Sally Railton Joslin
Children of eminent people in all walks of life are frequently unaware of the significance of their parents’ impact on their chosen field of expertise until much later in their lives. Whether politicians, writers, movie stars or scientists, how often do you read in the early chapters of biographies quotes from children saying something like, “well to me, he was just Daddy so it all seemed so normal”. In this age of celebrity, sharing knowledge of the exploits of eminent engineers of the recent past is sometimes overlooked, especially when any area of their expertise involves something as seemingly unimportant as record breaking. But most of you reading this already understand that pushing beyond existing technical limits in any field requires people of extreme talent and that the way to get future generations interested in following in their footsteps is to harness those talents to exciting projects as well as the more mundane.
If you read the reminiscences of her life growing up as Reid Railton’s daughter in Karl Ludvigsen’s magnificent Man of Speed books, you will know that Sally Joslin followed that journey herself and was only persuaded to share her memories and the treasure trove of documents she eventually inherited from her father after much thought and persuasion.
While she is rightly proud of his achievements she is also equally concerned that his legacy is portrayed truthfully and factually. Sometimes those who want to “assist” by telling the story in written or film format quickly give it the Hollywood treatment to get a bigger audience rather than portraying things correctly. We were lucky that three people with the right concern for authenticity had already paved the way for us when we explained to her what we wanted to do. The first of those people is John Dyson who as a former President of the Railton Owner’s Club first sowed the seeds of using her father’s archive to share his legacy in book form. The second is Steve Holter (who we quickly brought onboard) whose diligent research had separated fact from fiction – or at least perceived fact – to ensure that whoever told the story didn’t have to go through all that again. The third is of course Karl Ludvigsen who brought all this together with his own research to produce the definitive Reid Railton story.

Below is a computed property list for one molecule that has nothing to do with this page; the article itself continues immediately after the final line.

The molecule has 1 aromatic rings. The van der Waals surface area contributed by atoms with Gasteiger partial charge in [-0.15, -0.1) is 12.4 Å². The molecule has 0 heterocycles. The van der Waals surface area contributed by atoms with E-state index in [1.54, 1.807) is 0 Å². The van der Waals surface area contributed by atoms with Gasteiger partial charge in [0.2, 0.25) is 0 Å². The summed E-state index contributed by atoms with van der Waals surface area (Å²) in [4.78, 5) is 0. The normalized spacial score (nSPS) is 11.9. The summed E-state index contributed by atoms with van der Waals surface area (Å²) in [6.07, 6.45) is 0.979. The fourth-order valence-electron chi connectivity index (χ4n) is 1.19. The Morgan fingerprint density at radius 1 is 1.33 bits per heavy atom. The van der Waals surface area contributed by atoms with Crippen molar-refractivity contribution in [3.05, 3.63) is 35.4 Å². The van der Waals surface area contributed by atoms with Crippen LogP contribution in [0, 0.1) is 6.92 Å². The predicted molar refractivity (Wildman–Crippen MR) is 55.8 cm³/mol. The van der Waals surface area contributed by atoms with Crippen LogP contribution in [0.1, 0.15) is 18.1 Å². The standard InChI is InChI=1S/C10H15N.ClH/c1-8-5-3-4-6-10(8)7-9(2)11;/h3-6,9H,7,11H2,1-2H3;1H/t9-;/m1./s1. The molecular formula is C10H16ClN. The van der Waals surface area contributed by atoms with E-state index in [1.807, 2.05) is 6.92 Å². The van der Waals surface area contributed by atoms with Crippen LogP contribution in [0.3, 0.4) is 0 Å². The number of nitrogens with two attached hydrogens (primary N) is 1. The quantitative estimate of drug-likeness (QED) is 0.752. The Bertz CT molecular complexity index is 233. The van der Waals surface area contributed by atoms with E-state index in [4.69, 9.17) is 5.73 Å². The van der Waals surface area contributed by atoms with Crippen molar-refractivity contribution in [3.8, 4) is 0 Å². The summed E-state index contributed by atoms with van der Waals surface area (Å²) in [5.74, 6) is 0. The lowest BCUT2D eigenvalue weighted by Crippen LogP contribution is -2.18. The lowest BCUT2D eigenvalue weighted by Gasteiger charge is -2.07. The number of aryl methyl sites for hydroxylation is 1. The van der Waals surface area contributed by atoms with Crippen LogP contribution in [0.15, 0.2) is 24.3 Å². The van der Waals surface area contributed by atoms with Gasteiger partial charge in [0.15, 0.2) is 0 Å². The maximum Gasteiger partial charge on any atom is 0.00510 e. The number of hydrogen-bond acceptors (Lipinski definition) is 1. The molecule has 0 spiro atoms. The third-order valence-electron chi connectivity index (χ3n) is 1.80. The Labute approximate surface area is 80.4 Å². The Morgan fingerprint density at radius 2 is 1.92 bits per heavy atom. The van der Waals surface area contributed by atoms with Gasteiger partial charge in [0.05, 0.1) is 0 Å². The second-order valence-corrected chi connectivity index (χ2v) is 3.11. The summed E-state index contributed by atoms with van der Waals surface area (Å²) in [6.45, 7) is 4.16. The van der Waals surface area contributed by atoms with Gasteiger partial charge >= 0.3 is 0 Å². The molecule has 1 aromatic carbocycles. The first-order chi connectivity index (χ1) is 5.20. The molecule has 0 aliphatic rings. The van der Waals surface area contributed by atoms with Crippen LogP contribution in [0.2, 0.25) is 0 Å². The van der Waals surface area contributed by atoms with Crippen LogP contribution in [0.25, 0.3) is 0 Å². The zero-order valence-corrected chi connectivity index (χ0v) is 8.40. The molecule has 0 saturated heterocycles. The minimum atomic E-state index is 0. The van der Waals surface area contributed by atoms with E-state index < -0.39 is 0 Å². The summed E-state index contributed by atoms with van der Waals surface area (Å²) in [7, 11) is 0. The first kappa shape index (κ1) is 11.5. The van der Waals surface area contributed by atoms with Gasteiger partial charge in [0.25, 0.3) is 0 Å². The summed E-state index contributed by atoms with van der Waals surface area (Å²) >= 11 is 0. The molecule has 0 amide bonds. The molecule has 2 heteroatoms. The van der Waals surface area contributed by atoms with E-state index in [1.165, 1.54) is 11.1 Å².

So when we put together a plan to take her father’s last record breaking design and subject it to modern R&D techniques to understand some of his design ideas and thought processes that culminated in the Crusader 2 wooden wind tunnel model, we wanted to reassure her that this was a serious and well intended project even though we couldn’t be certain of the outcome. In a series of emails and then lengthy phone calls she asked all the questions we hoped she’d ask in order to give her that assurance. She cautioned us that the wooden wind tunnel model was in all likelihood the base unit rather than the finalised design with all the detail added. She explained that her father would in all probability have had a whole series of wooden attachments in mind to subtly alter and improve on that base unit area by area with wind tunnel tests for each and every addition to test the effects of those changes until he was happy with it and he had produced his finalised base concept. So we were happy to confirm to her that this was exactly the route we have planned rather than subjecting the model to a simple pass or fail test.
As Richard Noble says in his Foreword, Reid Railton was a man who didn’t need computers to get the job done. But we do have access to that technology, so rather than laborious minor evolutions via physical changes we can measure the baseline and then rapid prototype the design where necessary using CAD and CFD processes. The approach is the same – the tools and timescales are different.
We are delighted that Sally Joslin supports us with this approach and is as keen as us to see the results. Whatever the outcome, we intend to do this in a way that will communicate to others what she knows already – that her father was a truly gifted designer and engineer.